planning my first project --bookcase.

Discussion in 'Carpentry and Woodworking' started by semidevil, Apr 28, 2008.

  1. Apr 28, 2008 #1

    semidevil

    semidevil

    semidevil

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    So I"m planning to build my first piece of furniture - a tall book case. It will be a very simple one, aprox 8 to 10 feet tall, 3 feet wide, rectangular. no moldings, or anything for now. a very basic one.

    Questions: what type of wood do I buy, and in what thickness is reccomended? do I buy 'real' wood(If so, what kind), or particle board. It seems that a lot of stores, Target, walmart, IKEA, use particle board for these type of stuff. advantage or disadvantage to each??

    I do plan to paint it to match the house if all goes well.

    thanks
     
  2. Apr 28, 2008 #2

    shan2themax

    shan2themax

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    I personally like MDF... I havent used it alot but it paints well and is pretty good stuff... and.... that is what I have seen alot of hgtv shows use when they make things.... but.... I would stick around and wait for the real answers from the real professionals
     
  3. Apr 28, 2008 #3

    inspectorD

    inspectorD

    inspectorD

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    Toolguy built a cabinet with the same questions, and he went with plywood.
    Mdf is OK, but a really good material is birch or maple plywood.
    The plywood will hold together with screws better than mdf.
    Then fill the holes and paint.
    The issue is the unfinished ends. You can use a trim over the edge or buy some iron on edge banding that matches to finish it off. You just cut off the excess or use a straight file carefully to remove the sticking over parts.

    Sometimes it is cheaper to buy an already made cabinet, by the time you include the material, screws, putty, primer and paint and hardware, you can actually get it for less $$.

    Good luck with your project.
     
  4. Apr 29, 2008 #4

    semidevil

    semidevil

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    thanks for the tips.

    yea, I would love to buy one if I can...it's just that I'm having trouble finding an exact size that fits as perfect as I want.
     
  5. Apr 29, 2008 #5

    inspectorD

    inspectorD

    inspectorD

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    Check your local library for any books on cabinets, after all... they are free.:D
     
  6. Apr 29, 2008 #6

    rachael24

    rachael24

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    There are also numerous free DIY books over the internet...Just do a quick google search of two!
     
  7. Apr 29, 2008 #7

    handyguys

    handyguys

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    like was said - If you just want to do it to save some money you will find something cheaper at Ikea or wallmart. You would build it yourself for one, or a combination of the following reasons.
    1) Want to build it yourself (satisfaction factor)
    2) Want to learn woodworking
    3) Want a design or size that is not available at retail
    4) Want better quality than what is available at retail

    My most recent bookcase I built was built myself primarily because of number 4 in my list.

    I built it from solid cherry, made my own moldings, and even used solid wood for the back by making 4" wide boards with shiplapped joints between them. The bookcase I built could NOT be made as I made it with only a basic compliment of tools. I started with all rough lumber and sized it myself. The tools used were a jointer, planer, bandsaw, router in table, table saw, Bessy clamps, oscillating spindle sander, sliding compound miter saw and a random orbital sander and pin nailer/air compressor. Build time was about 4 hours. I did not use a plan. Cost was about $90, not including tools.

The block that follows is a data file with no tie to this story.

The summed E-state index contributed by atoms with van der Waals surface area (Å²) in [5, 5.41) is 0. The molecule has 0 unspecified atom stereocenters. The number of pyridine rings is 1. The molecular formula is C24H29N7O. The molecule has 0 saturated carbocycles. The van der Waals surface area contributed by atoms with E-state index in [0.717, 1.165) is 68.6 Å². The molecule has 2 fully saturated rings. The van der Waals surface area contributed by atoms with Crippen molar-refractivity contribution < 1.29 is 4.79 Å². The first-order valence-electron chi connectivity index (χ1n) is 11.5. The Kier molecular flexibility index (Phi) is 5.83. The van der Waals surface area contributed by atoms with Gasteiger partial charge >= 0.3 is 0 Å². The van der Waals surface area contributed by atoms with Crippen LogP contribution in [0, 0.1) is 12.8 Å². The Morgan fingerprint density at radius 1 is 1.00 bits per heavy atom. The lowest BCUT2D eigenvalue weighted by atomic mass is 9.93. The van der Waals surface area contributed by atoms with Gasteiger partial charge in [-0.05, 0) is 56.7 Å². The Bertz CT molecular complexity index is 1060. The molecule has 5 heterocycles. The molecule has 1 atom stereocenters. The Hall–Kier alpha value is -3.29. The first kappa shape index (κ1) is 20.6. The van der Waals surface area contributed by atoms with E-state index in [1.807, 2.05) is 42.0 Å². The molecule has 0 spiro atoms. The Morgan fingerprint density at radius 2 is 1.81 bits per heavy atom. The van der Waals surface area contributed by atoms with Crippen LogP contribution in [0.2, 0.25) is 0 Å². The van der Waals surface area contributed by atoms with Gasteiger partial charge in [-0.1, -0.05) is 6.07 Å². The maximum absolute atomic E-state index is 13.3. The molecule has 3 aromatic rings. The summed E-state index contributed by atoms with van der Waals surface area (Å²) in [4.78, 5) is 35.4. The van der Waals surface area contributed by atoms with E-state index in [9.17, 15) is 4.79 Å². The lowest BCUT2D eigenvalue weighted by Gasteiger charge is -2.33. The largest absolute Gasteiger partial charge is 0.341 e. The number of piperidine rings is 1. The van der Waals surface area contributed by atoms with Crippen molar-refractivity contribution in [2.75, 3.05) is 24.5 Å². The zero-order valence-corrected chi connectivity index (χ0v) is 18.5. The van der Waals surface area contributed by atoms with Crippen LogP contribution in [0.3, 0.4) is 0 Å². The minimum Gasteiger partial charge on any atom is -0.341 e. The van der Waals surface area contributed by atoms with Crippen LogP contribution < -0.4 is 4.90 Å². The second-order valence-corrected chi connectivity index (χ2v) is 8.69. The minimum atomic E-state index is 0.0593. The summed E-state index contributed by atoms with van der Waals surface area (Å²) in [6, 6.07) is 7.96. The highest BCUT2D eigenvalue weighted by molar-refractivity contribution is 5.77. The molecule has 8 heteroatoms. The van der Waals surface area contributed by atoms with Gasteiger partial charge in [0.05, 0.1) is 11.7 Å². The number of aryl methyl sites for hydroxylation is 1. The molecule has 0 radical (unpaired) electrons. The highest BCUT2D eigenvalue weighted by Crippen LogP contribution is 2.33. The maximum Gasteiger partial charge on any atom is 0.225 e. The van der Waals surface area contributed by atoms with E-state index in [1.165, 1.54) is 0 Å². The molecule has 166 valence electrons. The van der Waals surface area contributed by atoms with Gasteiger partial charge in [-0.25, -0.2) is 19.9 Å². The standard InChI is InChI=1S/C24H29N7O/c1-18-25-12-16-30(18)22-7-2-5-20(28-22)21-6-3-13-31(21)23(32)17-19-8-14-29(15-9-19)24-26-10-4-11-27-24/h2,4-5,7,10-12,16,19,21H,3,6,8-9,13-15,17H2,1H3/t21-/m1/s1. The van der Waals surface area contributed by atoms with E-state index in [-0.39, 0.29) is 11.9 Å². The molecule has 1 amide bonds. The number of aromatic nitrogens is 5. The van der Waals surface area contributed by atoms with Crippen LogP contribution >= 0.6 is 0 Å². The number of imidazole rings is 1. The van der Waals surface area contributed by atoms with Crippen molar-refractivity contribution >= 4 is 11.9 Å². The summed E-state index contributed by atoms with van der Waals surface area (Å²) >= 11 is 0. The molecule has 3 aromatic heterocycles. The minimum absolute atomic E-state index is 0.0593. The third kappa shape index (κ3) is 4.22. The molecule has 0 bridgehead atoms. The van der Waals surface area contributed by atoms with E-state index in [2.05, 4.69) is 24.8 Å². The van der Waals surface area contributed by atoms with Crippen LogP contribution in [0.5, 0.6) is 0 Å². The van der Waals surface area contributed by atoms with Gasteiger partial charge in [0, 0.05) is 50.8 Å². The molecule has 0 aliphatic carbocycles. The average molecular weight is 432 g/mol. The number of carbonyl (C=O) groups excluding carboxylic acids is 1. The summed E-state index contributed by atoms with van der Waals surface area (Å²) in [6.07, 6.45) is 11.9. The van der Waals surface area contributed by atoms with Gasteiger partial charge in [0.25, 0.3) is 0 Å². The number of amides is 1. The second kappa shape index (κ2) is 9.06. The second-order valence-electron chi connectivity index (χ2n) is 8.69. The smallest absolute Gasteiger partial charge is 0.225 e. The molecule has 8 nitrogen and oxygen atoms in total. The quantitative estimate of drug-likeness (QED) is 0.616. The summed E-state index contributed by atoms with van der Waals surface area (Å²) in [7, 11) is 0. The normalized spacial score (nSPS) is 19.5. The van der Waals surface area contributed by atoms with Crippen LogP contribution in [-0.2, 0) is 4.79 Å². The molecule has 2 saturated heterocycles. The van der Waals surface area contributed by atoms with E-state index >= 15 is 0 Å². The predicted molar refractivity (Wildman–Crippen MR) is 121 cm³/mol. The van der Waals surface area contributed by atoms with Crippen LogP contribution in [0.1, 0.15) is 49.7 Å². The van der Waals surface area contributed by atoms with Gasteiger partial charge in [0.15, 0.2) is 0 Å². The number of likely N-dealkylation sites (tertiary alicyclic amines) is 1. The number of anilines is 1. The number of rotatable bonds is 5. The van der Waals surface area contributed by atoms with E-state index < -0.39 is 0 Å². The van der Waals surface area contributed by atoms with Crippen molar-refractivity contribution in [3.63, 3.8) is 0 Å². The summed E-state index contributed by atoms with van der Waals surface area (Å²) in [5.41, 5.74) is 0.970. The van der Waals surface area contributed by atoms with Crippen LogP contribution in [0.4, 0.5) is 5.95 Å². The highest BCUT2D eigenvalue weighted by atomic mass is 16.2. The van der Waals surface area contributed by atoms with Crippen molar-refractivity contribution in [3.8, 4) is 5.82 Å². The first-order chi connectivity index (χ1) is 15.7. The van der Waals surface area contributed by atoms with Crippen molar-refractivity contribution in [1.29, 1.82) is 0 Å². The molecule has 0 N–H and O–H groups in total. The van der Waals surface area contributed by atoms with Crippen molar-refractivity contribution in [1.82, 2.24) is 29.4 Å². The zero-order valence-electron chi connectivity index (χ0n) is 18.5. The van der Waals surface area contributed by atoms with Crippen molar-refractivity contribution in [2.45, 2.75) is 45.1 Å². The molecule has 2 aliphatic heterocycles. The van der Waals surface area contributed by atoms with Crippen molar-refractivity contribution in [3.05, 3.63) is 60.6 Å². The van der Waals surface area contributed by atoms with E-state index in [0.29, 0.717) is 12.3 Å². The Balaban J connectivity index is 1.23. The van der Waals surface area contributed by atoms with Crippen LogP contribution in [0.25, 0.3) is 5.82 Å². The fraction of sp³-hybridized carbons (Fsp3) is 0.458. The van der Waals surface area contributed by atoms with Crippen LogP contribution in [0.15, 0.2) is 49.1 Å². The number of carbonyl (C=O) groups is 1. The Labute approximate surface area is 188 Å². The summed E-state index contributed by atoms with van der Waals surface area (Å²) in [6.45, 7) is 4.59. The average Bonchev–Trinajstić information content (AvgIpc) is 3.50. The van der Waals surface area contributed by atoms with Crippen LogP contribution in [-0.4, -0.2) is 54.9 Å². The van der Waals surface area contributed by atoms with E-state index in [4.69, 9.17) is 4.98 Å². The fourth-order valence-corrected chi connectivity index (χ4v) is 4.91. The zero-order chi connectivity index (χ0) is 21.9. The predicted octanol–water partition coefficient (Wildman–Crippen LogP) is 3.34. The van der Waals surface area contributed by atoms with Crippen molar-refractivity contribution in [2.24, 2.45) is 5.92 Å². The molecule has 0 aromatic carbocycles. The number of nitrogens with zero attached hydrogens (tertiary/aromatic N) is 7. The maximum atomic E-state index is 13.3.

8. Apr 29, 2008 #8

    inspectorD

    inspectorD

    inspectorD

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    You could also buy a piece that is close to the size and modify it by adding some trim or more wood. This will help to get it to fit.
     
  9. Apr 30, 2008 #9

    Daryl in Nanoose

    Daryl in Nanoose

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    I've been useing Birch alot lately. Holds glue and screws very well, has a smoth finish so when painted comes out real nice.
     
  10. May 25, 2008 #10

    B.Thomas

    B.Thomas

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    I didn't do a completely wood bookshelf, but having over 4000+ books in my house, I got #2 pine and cut shelves. I used the white metal brackets and standards from the McMaster-Carr catalog (they are pretty industrial strength!) and put them up against a white wall, painting the shelves white too. It looks seamless, my floor to ceiling shelving. And strong as all heck.
     
  11. May 25, 2008 #11

    Daryl in Nanoose

    Daryl in Nanoose

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    So semidevil, how are you making out with your bookshelf?
     
  12. Jun 23, 2008 #12

    MD builder

    MD builder

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    Here is one I did this weekend. 3/4" birch ply for the sides and fixed shelves, there are standards routed in the sides for the moveable shelves not shown in the picks. The front edges are finished in 3/4 poplar then rounded over with a router and a bit of crown added at the top. White latex semi-gloss after a coat of zinser is the finish.

    bookcase001.jpg
     
  13. Jun 23, 2008 #13

    inspectorD

    inspectorD

    inspectorD

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    Clean lines and function, very nice job. What's next??:D
     

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